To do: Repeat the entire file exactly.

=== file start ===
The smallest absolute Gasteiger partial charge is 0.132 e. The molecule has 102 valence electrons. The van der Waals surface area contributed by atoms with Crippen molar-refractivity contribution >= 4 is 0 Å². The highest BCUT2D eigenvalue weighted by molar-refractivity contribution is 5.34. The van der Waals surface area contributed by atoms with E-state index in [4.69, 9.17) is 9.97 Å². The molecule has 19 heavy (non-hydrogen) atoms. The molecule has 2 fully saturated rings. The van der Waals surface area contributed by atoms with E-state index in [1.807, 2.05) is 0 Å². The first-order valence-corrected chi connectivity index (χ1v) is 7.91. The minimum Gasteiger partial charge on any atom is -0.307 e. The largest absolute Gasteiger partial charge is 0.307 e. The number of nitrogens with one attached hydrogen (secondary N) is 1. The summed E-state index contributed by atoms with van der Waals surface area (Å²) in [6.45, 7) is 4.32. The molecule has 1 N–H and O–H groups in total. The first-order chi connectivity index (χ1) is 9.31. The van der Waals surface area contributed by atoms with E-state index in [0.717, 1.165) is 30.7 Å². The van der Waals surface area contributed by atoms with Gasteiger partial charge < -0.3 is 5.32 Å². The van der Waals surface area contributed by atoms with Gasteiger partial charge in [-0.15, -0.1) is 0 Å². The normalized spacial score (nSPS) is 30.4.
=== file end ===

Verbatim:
The smallest absolute Gasteiger partial charge is 0.132 e. The molecule has 102 valence electrons. The van der Waals surface area contributed by atoms with Crippen molar-refractivity contribution >= 4 is 0 Å². The highest BCUT2D eigenvalue weighted by molar-refractivity contribution is 5.34. The van der Waals surface area contributed by atoms with E-state index in [4.69, 9.17) is 9.97 Å². The molecule has 19 heavy (non-hydrogen) atoms. The molecule has 2 fully saturated rings. The van der Waals surface area contributed by atoms with E-state index in [1.807, 2.05) is 0 Å². The first-order valence-corrected chi connectivity index (χ1v) is 7.91. The minimum Gasteiger partial charge on any atom is -0.307 e. The largest absolute Gasteiger partial charge is 0.307 e. The number of nitrogens with one attached hydrogen (secondary N) is 1. The summed E-state index contributed by atoms with van der Waals surface area (Å²) in [6.45, 7) is 4.32. The molecule has 1 N–H and O–H groups in total. The first-order chi connectivity index (χ1) is 9.31. The van der Waals surface area contributed by atoms with E-state index in [0.717, 1.165) is 30.7 Å². The van der Waals surface area contributed by atoms with Gasteiger partial charge < -0.3 is 5.32 Å². The van der Waals surface area contributed by atoms with Gasteiger partial charge in [-0.15, -0.1) is 0 Å². The normalized spacial score (nSPS) is 30.4.